So worship is the fuel and goal of missions.”

— John Piper

Union & Imitation

Posted: January 13, 2012 by doulos tou Theou in Christian Theology, Christianity


“Why can’t you be like your brother?” We all know intuitively that guilt-driven comparisons like this don’t actually work, but sometimes our frustration gets the better of us as parents. We hear, and sometimes say, the same thing in church. Frustrated with the lack of serious discipleship, we turn more easily and naturally to threats. In sharp contrast, Jesus spoke of our being his younger siblings, living branches of his vine. “You did not choose me; I chose you and appointed you to bear fruit that would last” (Jn 15:16). As I point out below, Paul’s horizon was much deeper, richer, and broader than imitation of Jesus. Being like Jesus Christ has its place only if we are in Christ to begin with.




read it all here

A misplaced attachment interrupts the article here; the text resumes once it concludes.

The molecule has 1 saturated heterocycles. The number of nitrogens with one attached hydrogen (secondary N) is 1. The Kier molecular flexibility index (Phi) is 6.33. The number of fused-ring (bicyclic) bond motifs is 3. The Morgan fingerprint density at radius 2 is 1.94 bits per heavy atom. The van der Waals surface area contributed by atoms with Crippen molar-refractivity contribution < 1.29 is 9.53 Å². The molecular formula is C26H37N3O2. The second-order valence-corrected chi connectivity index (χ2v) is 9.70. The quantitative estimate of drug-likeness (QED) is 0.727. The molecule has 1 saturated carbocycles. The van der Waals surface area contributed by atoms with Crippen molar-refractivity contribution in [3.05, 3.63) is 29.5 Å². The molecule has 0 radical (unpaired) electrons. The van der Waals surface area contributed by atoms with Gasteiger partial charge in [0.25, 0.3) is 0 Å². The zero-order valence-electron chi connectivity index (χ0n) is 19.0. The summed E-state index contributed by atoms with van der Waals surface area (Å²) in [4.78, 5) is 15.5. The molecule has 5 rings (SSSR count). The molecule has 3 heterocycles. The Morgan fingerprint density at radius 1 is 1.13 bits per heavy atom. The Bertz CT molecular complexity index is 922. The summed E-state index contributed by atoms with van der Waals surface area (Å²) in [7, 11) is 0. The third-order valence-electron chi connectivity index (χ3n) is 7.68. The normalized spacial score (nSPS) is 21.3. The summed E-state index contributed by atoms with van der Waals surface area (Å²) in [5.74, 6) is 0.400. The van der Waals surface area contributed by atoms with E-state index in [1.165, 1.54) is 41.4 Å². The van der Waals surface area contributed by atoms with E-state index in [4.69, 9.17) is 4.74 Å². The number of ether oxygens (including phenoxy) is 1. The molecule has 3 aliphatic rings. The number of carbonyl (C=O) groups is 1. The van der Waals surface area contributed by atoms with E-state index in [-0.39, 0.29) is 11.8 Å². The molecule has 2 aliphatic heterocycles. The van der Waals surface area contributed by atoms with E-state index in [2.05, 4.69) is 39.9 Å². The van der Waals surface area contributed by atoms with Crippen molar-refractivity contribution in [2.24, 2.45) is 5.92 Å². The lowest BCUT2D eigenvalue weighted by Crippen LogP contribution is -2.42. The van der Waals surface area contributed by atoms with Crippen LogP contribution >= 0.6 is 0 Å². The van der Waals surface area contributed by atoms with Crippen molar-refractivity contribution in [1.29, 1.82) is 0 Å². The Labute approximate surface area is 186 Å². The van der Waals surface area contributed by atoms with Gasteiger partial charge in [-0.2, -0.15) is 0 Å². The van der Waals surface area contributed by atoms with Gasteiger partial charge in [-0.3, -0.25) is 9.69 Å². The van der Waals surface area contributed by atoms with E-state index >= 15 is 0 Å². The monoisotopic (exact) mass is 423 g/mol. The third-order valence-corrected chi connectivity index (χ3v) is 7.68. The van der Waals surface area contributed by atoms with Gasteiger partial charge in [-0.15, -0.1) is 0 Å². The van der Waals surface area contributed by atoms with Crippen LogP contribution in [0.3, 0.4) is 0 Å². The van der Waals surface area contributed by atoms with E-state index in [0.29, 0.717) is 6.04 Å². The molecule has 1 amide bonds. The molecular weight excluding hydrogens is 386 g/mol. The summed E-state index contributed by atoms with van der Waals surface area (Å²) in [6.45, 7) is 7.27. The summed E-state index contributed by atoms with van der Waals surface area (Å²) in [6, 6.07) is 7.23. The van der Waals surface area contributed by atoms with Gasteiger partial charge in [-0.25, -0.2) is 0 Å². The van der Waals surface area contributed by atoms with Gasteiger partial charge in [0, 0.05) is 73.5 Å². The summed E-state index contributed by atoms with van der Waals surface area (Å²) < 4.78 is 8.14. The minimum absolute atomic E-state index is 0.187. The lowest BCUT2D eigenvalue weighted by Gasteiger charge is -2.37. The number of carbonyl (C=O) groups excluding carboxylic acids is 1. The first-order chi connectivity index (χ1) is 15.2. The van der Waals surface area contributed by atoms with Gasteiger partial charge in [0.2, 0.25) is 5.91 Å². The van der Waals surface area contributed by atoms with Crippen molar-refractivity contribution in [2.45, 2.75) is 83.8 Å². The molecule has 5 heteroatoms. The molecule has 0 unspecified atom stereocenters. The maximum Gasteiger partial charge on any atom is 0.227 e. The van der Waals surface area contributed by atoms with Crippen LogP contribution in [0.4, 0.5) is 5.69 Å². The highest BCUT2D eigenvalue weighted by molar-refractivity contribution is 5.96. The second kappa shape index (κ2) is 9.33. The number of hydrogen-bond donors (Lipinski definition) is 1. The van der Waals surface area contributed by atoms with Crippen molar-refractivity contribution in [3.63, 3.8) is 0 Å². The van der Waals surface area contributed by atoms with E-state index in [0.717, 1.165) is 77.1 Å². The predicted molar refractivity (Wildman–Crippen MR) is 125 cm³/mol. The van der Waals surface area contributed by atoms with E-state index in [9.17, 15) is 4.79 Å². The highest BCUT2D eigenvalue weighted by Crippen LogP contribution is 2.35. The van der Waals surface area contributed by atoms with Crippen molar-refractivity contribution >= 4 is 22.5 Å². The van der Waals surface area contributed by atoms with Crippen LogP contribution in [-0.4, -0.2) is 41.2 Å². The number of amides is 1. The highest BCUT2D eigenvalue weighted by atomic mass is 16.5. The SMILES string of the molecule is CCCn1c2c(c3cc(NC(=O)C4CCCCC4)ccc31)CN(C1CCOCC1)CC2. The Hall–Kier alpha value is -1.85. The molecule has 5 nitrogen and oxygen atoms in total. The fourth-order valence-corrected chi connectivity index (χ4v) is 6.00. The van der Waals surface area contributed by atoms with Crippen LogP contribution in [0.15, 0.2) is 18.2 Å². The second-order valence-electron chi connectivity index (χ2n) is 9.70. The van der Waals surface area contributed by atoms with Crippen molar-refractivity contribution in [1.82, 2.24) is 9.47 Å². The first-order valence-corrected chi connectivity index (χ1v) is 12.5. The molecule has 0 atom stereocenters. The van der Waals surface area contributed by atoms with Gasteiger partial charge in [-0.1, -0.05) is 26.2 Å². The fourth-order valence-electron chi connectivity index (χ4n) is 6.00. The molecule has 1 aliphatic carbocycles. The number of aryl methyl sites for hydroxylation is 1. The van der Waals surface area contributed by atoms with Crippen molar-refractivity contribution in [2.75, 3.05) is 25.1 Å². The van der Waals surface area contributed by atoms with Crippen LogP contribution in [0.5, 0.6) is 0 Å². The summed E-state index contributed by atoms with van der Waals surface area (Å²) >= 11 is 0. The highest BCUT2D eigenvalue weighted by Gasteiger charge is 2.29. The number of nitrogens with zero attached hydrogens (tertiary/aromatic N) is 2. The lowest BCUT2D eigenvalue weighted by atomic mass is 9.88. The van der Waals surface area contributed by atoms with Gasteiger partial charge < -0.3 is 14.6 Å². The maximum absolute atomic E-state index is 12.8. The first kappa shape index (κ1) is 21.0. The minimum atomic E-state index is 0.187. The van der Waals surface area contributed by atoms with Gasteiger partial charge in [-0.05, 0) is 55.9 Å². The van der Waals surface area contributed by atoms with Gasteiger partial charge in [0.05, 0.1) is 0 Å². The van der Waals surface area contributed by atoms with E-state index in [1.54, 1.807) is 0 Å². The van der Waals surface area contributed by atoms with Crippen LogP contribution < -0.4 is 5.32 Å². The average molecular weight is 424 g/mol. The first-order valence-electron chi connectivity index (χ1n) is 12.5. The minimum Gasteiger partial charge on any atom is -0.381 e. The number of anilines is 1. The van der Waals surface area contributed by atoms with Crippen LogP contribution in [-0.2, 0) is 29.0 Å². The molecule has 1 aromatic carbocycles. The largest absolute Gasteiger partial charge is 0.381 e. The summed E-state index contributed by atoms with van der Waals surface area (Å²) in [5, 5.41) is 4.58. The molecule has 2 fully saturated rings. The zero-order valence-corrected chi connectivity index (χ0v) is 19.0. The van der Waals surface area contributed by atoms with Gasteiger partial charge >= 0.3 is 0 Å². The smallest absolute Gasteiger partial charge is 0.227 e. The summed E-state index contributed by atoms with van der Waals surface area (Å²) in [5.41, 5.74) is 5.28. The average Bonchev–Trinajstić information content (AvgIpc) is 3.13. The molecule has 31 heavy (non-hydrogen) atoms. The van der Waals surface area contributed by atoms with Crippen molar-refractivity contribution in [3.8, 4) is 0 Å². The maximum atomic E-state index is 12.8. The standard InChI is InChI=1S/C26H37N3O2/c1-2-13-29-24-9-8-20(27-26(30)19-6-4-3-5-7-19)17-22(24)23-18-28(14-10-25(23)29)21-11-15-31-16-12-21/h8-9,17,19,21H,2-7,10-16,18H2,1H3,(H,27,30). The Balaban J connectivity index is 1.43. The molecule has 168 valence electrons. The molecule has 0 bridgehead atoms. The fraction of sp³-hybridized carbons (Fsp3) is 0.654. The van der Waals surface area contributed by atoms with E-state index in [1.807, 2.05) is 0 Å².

Resolutions, an encouragement for you

Posted: January 11, 2012 by doulos tou Theou in Uncategorized

from The Cripplegate:

As we discussed last week, the seventy Resolutions of Jonathan Edwards exemplify an eternal and God-glorifying perspective that all believers ought to emulate.

But let’s be honest. A list of spiritual goals compiled by one of church history’s greatest heroes can be a bit intimidating, especially when there are seventy of them. When we make similar resolutions — and later fail to keep them — it can be downright discouraging to compare ourselves to someone like Jonathan Edwards.

Well, here’s a nugget of encouragement for you.Even a notable Puritan theologian like Edwards struggled to keep his resolutions.

As historian George Marsden explains about Edwards:

It was one thing to make such a thorough and impressive list of resolutions; it was another to keep them. This we know from his diary, in which he reported his efforts fairly regularly for the next year or two. Although he noted the spiritual highs that he later recalled, his diary also records many days of lows, “decays,” and lengthy times of inability to focus on spiritual things.  (A Short Life of Jonathan Edwards, 24)

Here is one such example from Edwards’s Diary: